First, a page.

|Publication number||US4570818 A|
|Application number||US 06/618,561|
|Publication date||Feb 18, 1986|
|Filing date||Jun 8, 1984|
|Priority date||Jun 8, 1984|
|Publication number||06618561, 618561, US 4570818 A, US 4570818A, US-A-4570818, US4570818 A, US4570818A|
|Inventors||Rodney D. Borst, Thomas J. Mohs|
|Original Assignee||Placon Corporation|
|Export Citation||BiBTeX, EndNote, RefMan|
|Patent Citations (18), Referenced by (54), Classifications (13), Legal Events (6)|
|External Links: USPTO, USPTO Assignment, Espacenet|
The present invention relates to containers in general, and in particular, to thermoformed plastic containers for use in the retail display of small merchandise and for the storing of loose articles such as fishing lures, cabinet hinges, electrical fuses and the like.
The use of plastic thermoformed materials for reclosable containers is generally known. One such container is disclosed in U.S. Pat. No. 4,202,464, which discloses a reclosable container particularly adapted for a retail display and for receiving a label over the exterior of the reclosable container.
Thermoformed plastic containers are particularly desirable for small article packaging because they are both thin and resilient. Generally such containers are molded from a sheet of plastic of uniform thickness, and they typically have an overhang or flange at the parting line of the lid and the base as shown in U.S. Pat. No. 3,397,774. Containers constructed in accordance with the disclosure of U.S. Pat. No. 4,202,464 are devoid of such flanges on the sides thereof without effective loss of structural stability. Such containers have been found to be particularly advantageous for retail display use because they can receive labels which closely conform to the outer surfaces of the containers without substantial gaps between the containers and the labels. These containers have been well suited for small articles such as bolts, nuts, paper clips, screws and the like where it is desired that the base of the container extend for substantially the full height thereof, so that the small articles will be fully retained in the container base when the lid is opened for article access. However, when packaging individual or small numbers of articles of somewhat larger size, such as fishing lures, cabinet hinges, spark plugs or the like, it is advantageous to use containers which have a domed lid wherein a substantial portion of the depth of the container can be formed into the lid as well as the base of the container. Where a given box depth can be shared between the lid and the base, the cost of the package will be reduced because it is possible to use a thinner plastic sheet stock in the thermoforming process. Neither the container of U.S. Pat. No. 4,202,464 nor other known prior art thermoformed containers are adaptable for domed lid construction while at the same time presenting side wall surfaces which will receive labels in close conformity without unsuitable gaps between the side walls and the labels.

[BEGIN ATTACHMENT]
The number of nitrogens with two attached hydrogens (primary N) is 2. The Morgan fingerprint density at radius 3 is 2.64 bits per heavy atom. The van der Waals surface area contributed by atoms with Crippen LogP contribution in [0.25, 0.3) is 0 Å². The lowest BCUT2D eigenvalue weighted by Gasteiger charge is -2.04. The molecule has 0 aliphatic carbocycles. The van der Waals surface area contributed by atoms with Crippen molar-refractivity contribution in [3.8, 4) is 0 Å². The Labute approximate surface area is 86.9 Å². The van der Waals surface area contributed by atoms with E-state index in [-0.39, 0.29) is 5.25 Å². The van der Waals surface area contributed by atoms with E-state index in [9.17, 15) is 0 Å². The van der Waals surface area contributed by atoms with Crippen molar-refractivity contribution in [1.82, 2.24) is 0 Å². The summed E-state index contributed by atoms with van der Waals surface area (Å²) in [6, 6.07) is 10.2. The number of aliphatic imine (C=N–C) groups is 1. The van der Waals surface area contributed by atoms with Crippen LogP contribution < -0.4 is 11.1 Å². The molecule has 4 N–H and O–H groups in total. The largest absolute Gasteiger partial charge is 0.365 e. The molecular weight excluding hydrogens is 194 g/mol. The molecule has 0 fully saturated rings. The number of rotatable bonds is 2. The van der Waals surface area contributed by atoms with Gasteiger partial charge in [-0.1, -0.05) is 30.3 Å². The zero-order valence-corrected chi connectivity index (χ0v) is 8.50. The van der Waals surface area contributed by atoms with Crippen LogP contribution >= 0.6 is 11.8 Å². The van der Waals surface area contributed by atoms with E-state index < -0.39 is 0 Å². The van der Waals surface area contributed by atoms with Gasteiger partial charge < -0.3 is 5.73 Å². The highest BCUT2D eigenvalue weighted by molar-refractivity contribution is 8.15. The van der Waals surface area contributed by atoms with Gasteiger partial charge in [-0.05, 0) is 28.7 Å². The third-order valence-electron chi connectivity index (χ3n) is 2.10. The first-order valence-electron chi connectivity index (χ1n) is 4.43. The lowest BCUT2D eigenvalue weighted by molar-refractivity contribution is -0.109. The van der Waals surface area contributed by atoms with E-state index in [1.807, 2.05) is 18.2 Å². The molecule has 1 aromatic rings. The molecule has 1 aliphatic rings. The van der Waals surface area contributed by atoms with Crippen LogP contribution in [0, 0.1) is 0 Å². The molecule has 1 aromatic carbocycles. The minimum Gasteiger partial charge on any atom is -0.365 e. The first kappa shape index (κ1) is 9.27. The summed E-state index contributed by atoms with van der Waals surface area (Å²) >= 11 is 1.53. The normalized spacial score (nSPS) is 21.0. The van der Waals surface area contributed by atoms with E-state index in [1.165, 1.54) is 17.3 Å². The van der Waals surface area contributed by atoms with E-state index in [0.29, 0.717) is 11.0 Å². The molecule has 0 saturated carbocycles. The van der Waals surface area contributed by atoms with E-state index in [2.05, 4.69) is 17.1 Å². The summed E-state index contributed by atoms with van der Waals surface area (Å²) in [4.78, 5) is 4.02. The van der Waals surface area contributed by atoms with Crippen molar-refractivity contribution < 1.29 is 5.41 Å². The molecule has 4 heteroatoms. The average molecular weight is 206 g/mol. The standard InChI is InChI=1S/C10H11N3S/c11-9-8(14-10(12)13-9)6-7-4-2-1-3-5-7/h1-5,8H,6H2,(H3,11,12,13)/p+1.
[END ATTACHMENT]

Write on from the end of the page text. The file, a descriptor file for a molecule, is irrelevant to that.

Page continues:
The present invention is summarized in that a reclosable container formed of thin, flexible thermoformed plastic material includes: a container base with walls; a removable lid with walls, the lid serving as a top portion for both closing and strengthening the container base; a rim formed about much of the periphery of the lid, the rim being shaped so that its outer wall is engaged by the top inner edge of the container base when the container is closed; and at least one label bridge formed by flaring a portion of a lid wall so that the bridge overlies a container base wall without substantial overhang when the lid is closed upon the base.
It is a principal object of the present invention to provide a reclosable container formed of thin, flexible thermoformed plastic material which may have a domed lid and which is capable of receiving a closely conforming label over the lid and at least one portion of the base walls without a substantial gap between the container and the label at which the label may be easily severed.